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Technically USD/JPY is oversold and we see the currency pair potentially bouncing towards resistance, which is between 118.50 and 119. However it should fail near that level and make a move towards the August low of 116.20. There’s also a major head and shoulders pattern forming in USD/JPY with 116 as the neckline.

GBP/USD – 10 Days Without a Rally

GBP/USD – 10 Days Without a Rally

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GBP/USD – 10 Days Without a Rally

Ten trading days have past without a rally for GBP/USD. This is the longest stretch of weakness for the pair since September. U.K. data has been weak and while the trade deficit narrowed in November, the improvement was less than the market anticipated with falling exports reflecting weaker demand from Europe and China. The Bank of England meets next week and given the recent trend of U.K. data and market volatility, they will be less inclined to raise interest rates in the near future, which could accelerate losses for the British pound.

Technically such a long and exhaustive move begs for a relief rally and that may happen near 1.45, the next psychologically significant support level for GBP/USD. However if 1.45 does not hold then there is no major support for the pair until the May 2010 low of 1.4230. Should GBP/USD rebound, it will find resistance at 1.4650 and 1.4800.

EUR/GBP – Ready To Rally?

EUR/GBP – Ready To Rally?

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What’s happening with the pound? At one time the market was convinced that the the BoE would be quick to follow the Fed in hiking rates. Indeed the UK economy has performed even better than the US economy, but you would never know that if you listened to members of the MPC. Today Andy Haldane sent tremors through the market when he noted that inflation risks were skewed to the downside and most importantly stated that the central bank must be prepared to act in either direction in order to combat any weakness in the economy.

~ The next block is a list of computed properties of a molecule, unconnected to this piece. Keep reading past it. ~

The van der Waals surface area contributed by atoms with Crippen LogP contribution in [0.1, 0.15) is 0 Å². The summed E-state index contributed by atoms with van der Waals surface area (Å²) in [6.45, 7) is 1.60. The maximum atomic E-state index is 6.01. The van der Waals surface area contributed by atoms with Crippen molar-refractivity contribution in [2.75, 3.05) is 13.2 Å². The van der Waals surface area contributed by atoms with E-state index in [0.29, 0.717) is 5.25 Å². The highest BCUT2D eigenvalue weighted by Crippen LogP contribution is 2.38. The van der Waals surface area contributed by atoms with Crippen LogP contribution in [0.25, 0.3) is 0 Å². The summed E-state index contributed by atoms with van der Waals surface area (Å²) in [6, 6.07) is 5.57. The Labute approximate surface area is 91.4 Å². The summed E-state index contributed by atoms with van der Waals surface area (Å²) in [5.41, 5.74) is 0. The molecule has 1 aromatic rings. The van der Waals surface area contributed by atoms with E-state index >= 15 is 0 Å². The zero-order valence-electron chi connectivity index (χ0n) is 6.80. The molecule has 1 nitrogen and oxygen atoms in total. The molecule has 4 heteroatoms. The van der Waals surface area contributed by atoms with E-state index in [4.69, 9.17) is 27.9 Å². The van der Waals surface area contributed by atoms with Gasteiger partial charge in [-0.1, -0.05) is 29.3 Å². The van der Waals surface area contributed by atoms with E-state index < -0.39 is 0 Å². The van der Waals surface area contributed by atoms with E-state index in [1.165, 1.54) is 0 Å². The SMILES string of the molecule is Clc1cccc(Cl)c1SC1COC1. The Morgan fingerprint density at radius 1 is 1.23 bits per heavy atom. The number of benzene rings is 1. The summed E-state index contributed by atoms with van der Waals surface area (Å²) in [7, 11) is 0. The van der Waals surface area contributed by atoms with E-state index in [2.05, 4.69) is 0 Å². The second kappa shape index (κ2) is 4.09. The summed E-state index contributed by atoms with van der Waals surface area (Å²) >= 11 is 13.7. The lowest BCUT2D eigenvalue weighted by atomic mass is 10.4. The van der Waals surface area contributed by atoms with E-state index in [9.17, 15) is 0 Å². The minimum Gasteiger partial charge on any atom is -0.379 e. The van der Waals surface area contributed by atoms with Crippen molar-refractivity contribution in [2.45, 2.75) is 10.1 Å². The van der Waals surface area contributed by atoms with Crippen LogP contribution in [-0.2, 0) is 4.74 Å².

Although Mr. Haldane is the most dovish of BOE members, even a mere suggestion of possible easing at a time when the market anticipates only tightening from the BoE sent cable lower creating jitters amongst currency traders. Governor Carney offered no help to cable bulls when he reaffirmed that rates are likely to remain low for a considerable period of time.

With UK monetary officials striking a decidedly dovish posture in their most recent comments to the market the prospect of further losses in GBP/USD is high and the pair could test the 1.5000 level before the week is over and that in turn is good news for EURGBP bulls. With euro finding support at the 1.0600 level the pair looks to be carving out a higher low near the .7000 mark and could rally to .7200 if cable continues to sink further.

NZD/CAD Rally Should Stop Near 0.8850

NZD/CAD Rally Should Stop Near 0.8850

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NZD/CAD Rally Should Stop Near 0.8850

NZD/CAD has been on a tear. NZD’s strength comes from U.S. dollar weakness, short covering, improvement in risk appetite and this week’s better than expected PPI report. CAD’s weakness has been caused by softer data and low oil prices. However on a fundamental basis, the rally in NZD/CAD should be short-lived because the recent decline in dairy prices is negative for New Zealand’s economy and will eventually catch up to the currency. Canada is plagued by weaker retail sales but the primary driver of the currency is oil and based on the recent price action, $40 a barrel is proving to be a very important support level.

Technically the most important resistance level for NZD/CAD is where the 200-day SMA and 23.6% Fibonacci retracement 2009 to 2014 rally converge near 0.8850. Support is the 100-day SMA at 0.8592.